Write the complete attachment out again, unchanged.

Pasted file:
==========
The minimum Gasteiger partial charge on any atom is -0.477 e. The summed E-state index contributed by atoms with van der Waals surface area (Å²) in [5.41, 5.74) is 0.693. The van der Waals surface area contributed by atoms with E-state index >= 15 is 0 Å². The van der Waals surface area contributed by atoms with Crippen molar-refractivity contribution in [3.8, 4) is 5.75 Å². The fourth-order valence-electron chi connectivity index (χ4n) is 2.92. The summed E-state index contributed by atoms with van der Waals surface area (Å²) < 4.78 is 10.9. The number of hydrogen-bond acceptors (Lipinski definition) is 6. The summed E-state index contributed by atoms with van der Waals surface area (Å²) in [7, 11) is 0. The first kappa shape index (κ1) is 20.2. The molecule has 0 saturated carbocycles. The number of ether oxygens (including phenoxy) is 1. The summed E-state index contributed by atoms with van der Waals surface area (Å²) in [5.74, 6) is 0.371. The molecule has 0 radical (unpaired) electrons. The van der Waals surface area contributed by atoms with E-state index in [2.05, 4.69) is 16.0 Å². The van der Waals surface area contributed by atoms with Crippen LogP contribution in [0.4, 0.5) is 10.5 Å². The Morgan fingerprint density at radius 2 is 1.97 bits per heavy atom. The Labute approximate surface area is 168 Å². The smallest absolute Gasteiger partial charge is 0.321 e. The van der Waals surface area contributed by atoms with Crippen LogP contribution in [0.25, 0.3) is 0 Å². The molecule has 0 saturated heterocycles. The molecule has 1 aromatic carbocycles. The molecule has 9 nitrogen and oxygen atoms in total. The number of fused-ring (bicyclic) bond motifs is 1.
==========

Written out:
The minimum Gasteiger partial charge on any atom is -0.477 e. The summed E-state index contributed by atoms with van der Waals surface area (Å²) in [5.41, 5.74) is 0.693. The van der Waals surface area contributed by atoms with E-state index >= 15 is 0 Å². The van der Waals surface area contributed by atoms with Crippen molar-refractivity contribution in [3.8, 4) is 5.75 Å². The fourth-order valence-electron chi connectivity index (χ4n) is 2.92. The summed E-state index contributed by atoms with van der Waals surface area (Å²) < 4.78 is 10.9. The number of hydrogen-bond acceptors (Lipinski definition) is 6. The summed E-state index contributed by atoms with van der Waals surface area (Å²) in [7, 11) is 0. The first kappa shape index (κ1) is 20.2. The molecule has 0 saturated carbocycles. The number of ether oxygens (including phenoxy) is 1. The summed E-state index contributed by atoms with van der Waals surface area (Å²) in [5.74, 6) is 0.371. The molecule has 0 radical (unpaired) electrons. The van der Waals surface area contributed by atoms with E-state index in [2.05, 4.69) is 16.0 Å². The van der Waals surface area contributed by atoms with Crippen LogP contribution in [0.4, 0.5) is 10.5 Å². The Morgan fingerprint density at radius 2 is 1.97 bits per heavy atom. The Labute approximate surface area is 168 Å². The smallest absolute Gasteiger partial charge is 0.321 e. The van der Waals surface area contributed by atoms with Crippen LogP contribution in [0.25, 0.3) is 0 Å². The molecule has 0 saturated heterocycles. The molecule has 1 aromatic carbocycles. The molecule has 9 nitrogen and oxygen atoms in total. The number of fused-ring (bicyclic) bond motifs is 1.